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Texas Central says that the $20 billion project is now “shovel ready,” and following collaboration with the federal government, the State of Texas and a team of experts, it is ready to begin the construction phase once global financial markets stabilize and the federal approvals process is complete.
“Our immediate next step is to continue working with our partner organizations and federal and state agencies, led by the Federal Railroad Administration, to finalize our permits,” says Texas Central CEO Carlos Aguilar. “The current schedule we have from the federal government anticipates that will happen by July 31.”
However, with partners in Japan, Spain and Italy, Aguilar concedes that there is now a chance that the project will not proceed on schedule. “This is one of those moments where we have to acknowledge how small our world really is,” Aguilar says. “Our engineering partner is in Italy; our operation partner is in Spain; and our technology provider is in Japan. Our financial partners are in those countries, as well as here in the United States. Understanding the impact of COVID-19, and the challenges those countries and the U.S. are facing, is a new fact of life. We are already implementing work from home and other measures to deal with the crisis, but still do not know what other impacts this will have.
“Once we receive our permit approval, our ability to begin construction will be contingent upon financial entities in the U.S., Europe and Japan, all of which are dealing with urgent priorities generated by COVID-19, completing their due diligence process. Like other companies and organizations around the world, we are trying to make the best use of the funding we currently have, paying close attention to COVID-19 updates and putting plans in place to move our project forward as soon as the world is on the other side of this uncharted territory.”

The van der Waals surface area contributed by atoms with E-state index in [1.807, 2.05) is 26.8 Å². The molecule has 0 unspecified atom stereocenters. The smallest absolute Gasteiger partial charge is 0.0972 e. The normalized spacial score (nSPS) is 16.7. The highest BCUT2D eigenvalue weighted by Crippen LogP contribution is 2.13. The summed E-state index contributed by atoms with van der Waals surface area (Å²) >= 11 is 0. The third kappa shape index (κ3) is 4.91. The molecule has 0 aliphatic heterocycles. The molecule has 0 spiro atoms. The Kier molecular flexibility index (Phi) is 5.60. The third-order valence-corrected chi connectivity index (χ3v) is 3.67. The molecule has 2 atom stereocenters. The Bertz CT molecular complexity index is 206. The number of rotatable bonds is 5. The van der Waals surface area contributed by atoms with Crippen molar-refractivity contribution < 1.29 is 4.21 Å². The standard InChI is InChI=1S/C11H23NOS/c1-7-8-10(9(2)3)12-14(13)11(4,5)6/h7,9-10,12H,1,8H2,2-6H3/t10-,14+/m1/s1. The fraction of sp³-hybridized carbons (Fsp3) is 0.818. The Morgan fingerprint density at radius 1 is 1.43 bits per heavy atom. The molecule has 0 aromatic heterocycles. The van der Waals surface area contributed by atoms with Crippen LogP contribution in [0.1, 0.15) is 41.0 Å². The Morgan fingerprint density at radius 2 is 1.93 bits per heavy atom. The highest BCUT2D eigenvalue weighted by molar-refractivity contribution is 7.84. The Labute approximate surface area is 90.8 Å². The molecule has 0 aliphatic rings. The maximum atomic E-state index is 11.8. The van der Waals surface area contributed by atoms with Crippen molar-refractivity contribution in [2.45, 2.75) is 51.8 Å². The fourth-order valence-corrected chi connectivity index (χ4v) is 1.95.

Texas Central expects to create more than 17,000 jobs during construction and have a multi-billion-dollar economic impact across the U.S. However, the company on March 27 laid off nearly 30 employees. Aguilar called the staff reduction “an effort to make the best use of our current funding … We still do not know what other impacts this will have.”
Salini Impregilo has been awarded a design and construct contract for the line, with Renfe and Adif selected as strategic partners for operation and maintenance. JR Central (Central Japan Railway) is the technology provider, while TSU (Team Shinkansen United), comprising Hitachi, Mitsubishi Heavy Industries, Toshiba, NEC and JR Central, will also supply high-speed rail technology. Texas Central has signed an early contract involvement agreement with Mass Electric Construction for installation of all necessary power, signaling and communications equipment for the project. Other companies involved in the project include Bechtel, Kiewit, Matthews Southwest (MSW) and Suffolk Construction.
October 2018, Madrid, Spain: Texas Central CEO Carlos Aguilar (left) and Renfe sign the agreement that formalized the Spanish company as a strategic operating partner.
The post Texas Central: COVID-19 Could Impact Project Delivery appeared first on Railway Age.
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